A New Year’s Lesson From A Barn Owl

Before we can photograph owls we have to find them and this wise ol’ Barn Owl taught me a valuable lesson in that regard.

 

1/1000, f/7.1, ISO 500, Canon 7D Mark II, Canon EF 500mm f/4L IS II USM + EF 1.4 III Extender, not baited, set up or called in

We happened to spot this Barn Owl on New Year’s Day two years ago today as it was roosting in a haystack in Box Elder County. It was pretty well hidden in a nook between the bales so I had to carefully maneuver my pickup to see it even this well. I was frustrated that the owl never once opened its eyes while I had it in my viewfinder but that tendency is typical of many owls during daytime (this photo was taken in early afternoon).

During the long drive home I realized that this wasn’t the first time I’d seen a Barn Owl in a haystack (whether the bales are composed of hay or straw I tend to call stacks of them haystacks) so I told myself to never pass a haystack again without checking it out for owls. Since that time I’ve seen several more Barn Owls in haystacks so this bird taught me a valuable lesson about locating owls.

I used to largely ignore stacks of hay or straw but no more.

 

Sometimes I can’t help but think that owls have some sort of Rip Van Winkle syndrome.

 

1/1000, f/8, ISO 500, Canon 7D Mark II, Canon EF 500mm f/4L IS II USM + EF 1.4 III Extender, not baited, set up or called in

This Western Screech Owl roosts in a tree far across the Salt Lake Valley from my home. In the last few weeks I’ve made 12-15 trips to the tree at varying times of day in an effort to catch it with its eyes open with no luck at all. Despite all the human activity below the tree (a parking lot for a mini-mall) the owl relentlessly sleeps through it all.

I actually thought about this owl last night at midnight when I was jarred out of a deep sleep by the thunderous fireworks of the crazies in my neighborhood celebrating the New Year.

Damn, I  wish I could sleep like that!

Ron

PS – Happy New Year Everyone. I hope there are gobs of owls in your 2018!

 

 

43 comments to A New Year’s Lesson From A Barn Owl

  • Your story reminds me of the time when I was a volunteer at Rio Grande Nature Center in Albuquerque and led nature walks for school groups. I took a group of youngsters from a nearby Pueblo to see a Western Screech-Owl which roosted at the entrance to its hole in almost the same manner as your photo. Their culture seemed to instill some sense of fear about owls (and snakes– we also encountered one and they wanted me to kill it, but that is another story!) so they watched quietly. Suddenly a police car siren pierced the silence and the owl opened its eyes. They squealed with delight. Their teacher later sent us their drawings which were assigned as part of the visit, asking that they portray their moat interesting experience. Almost all pictured the owl with its eyes wide open!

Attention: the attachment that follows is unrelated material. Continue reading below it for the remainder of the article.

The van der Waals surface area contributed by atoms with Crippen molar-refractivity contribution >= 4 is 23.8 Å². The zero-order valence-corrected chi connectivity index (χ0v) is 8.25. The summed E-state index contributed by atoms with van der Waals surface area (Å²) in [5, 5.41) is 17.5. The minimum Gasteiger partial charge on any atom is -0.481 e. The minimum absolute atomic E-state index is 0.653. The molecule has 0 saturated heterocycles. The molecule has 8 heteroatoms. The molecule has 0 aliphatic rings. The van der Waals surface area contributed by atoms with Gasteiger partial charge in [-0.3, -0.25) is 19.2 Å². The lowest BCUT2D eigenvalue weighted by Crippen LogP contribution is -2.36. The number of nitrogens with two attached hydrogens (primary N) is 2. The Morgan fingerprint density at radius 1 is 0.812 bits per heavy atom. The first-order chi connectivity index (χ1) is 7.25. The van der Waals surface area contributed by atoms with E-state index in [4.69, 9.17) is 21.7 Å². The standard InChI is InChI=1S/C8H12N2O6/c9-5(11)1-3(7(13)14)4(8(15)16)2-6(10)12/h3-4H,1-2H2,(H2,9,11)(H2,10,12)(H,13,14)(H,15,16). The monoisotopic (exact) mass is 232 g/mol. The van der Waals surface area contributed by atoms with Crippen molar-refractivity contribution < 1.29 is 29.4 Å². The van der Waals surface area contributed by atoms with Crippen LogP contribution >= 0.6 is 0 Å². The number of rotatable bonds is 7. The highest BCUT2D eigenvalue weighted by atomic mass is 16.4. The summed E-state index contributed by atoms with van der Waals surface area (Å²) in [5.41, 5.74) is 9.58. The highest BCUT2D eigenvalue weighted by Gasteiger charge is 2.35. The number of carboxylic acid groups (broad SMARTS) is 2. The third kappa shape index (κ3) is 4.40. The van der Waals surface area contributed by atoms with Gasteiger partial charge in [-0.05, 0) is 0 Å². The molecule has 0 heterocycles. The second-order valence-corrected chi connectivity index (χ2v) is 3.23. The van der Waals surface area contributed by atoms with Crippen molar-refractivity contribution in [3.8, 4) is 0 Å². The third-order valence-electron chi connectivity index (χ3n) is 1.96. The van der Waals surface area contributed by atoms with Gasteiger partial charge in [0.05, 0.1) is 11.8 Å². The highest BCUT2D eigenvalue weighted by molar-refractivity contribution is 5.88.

• Laura Culley

      One of my most treasured memories of doing school programs was the letters from the kids about what they learned from the program. With the younger ones, it was almost always about how the hawks, falcons and owls pooped. Poop is a big thing with them and it’s nearly inevitable 🙂 I loved doing ed programs and would love to get back doing that regularly.

      • Laura, I learned a lot from the kids. New to New Mexico, I lacked much knowledge about the trees, flowers and plants even after taking the docent training. On one of my early walks we encountered a lizard with its tail missing. Thinking I had a teaching opportunity (and of course with my answer prepared– a Roadrunner), I asked what is one of the greatest enemies of the lizard. One little kid piped up right away: “We are! Humans take away their habitat.” That really took me down a peg! Here in South Florida I can manage a First Saturday wetlands walk for the public, but only in the cooler months.

        • Laura Culley